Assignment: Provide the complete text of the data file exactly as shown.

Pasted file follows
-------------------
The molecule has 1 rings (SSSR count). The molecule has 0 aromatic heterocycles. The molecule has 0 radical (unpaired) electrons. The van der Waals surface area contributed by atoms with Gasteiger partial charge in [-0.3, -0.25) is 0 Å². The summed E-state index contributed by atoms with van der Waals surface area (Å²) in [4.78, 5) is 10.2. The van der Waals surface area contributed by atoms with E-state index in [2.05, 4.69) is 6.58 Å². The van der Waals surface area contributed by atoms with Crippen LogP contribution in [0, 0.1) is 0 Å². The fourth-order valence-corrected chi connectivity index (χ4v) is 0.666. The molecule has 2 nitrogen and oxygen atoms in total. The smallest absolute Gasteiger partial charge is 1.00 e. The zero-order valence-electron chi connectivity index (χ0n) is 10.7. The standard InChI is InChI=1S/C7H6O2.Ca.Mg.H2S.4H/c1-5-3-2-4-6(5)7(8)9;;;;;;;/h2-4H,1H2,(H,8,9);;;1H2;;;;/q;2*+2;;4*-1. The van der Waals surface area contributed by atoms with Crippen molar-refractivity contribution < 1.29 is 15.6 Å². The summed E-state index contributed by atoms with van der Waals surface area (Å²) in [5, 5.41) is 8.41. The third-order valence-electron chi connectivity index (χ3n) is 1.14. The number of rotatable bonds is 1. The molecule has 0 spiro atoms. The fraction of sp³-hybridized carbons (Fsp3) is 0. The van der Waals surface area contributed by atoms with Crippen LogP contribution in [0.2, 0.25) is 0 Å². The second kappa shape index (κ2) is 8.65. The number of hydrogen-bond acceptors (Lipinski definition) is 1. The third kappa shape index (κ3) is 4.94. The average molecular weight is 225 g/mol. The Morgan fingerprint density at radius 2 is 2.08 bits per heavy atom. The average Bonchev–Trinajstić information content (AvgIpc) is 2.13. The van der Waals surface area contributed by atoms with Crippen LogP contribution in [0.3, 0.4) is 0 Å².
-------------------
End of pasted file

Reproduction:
The molecule has 1 rings (SSSR count). The molecule has 0 aromatic heterocycles. The molecule has 0 radical (unpaired) electrons. The van der Waals surface area contributed by atoms with Gasteiger partial charge in [-0.3, -0.25) is 0 Å². The summed E-state index contributed by atoms with van der Waals surface area (Å²) in [4.78, 5) is 10.2. The van der Waals surface area contributed by atoms with E-state index in [2.05, 4.69) is 6.58 Å². The van der Waals surface area contributed by atoms with Crippen LogP contribution in [0, 0.1) is 0 Å². The fourth-order valence-corrected chi connectivity index (χ4v) is 0.666. The molecule has 2 nitrogen and oxygen atoms in total. The smallest absolute Gasteiger partial charge is 1.00 e. The zero-order valence-electron chi connectivity index (χ0n) is 10.7. The standard InChI is InChI=1S/C7H6O2.Ca.Mg.H2S.4H/c1-5-3-2-4-6(5)7(8)9;;;;;;;/h2-4H,1H2,(H,8,9);;;1H2;;;;/q;2*+2;;4*-1. The van der Waals surface area contributed by atoms with Crippen molar-refractivity contribution < 1.29 is 15.6 Å². The summed E-state index contributed by atoms with van der Waals surface area (Å²) in [5, 5.41) is 8.41. The third-order valence-electron chi connectivity index (χ3n) is 1.14. The number of rotatable bonds is 1. The molecule has 0 spiro atoms. The fraction of sp³-hybridized carbons (Fsp3) is 0. The van der Waals surface area contributed by atoms with Crippen LogP contribution in [0.2, 0.25) is 0 Å². The second kappa shape index (κ2) is 8.65. The number of hydrogen-bond acceptors (Lipinski definition) is 1. The third kappa shape index (κ3) is 4.94. The average molecular weight is 225 g/mol. The Morgan fingerprint density at radius 2 is 2.08 bits per heavy atom. The average Bonchev–Trinajstić information content (AvgIpc) is 2.13. The van der Waals surface area contributed by atoms with Crippen LogP contribution in [0.3, 0.4) is 0 Å².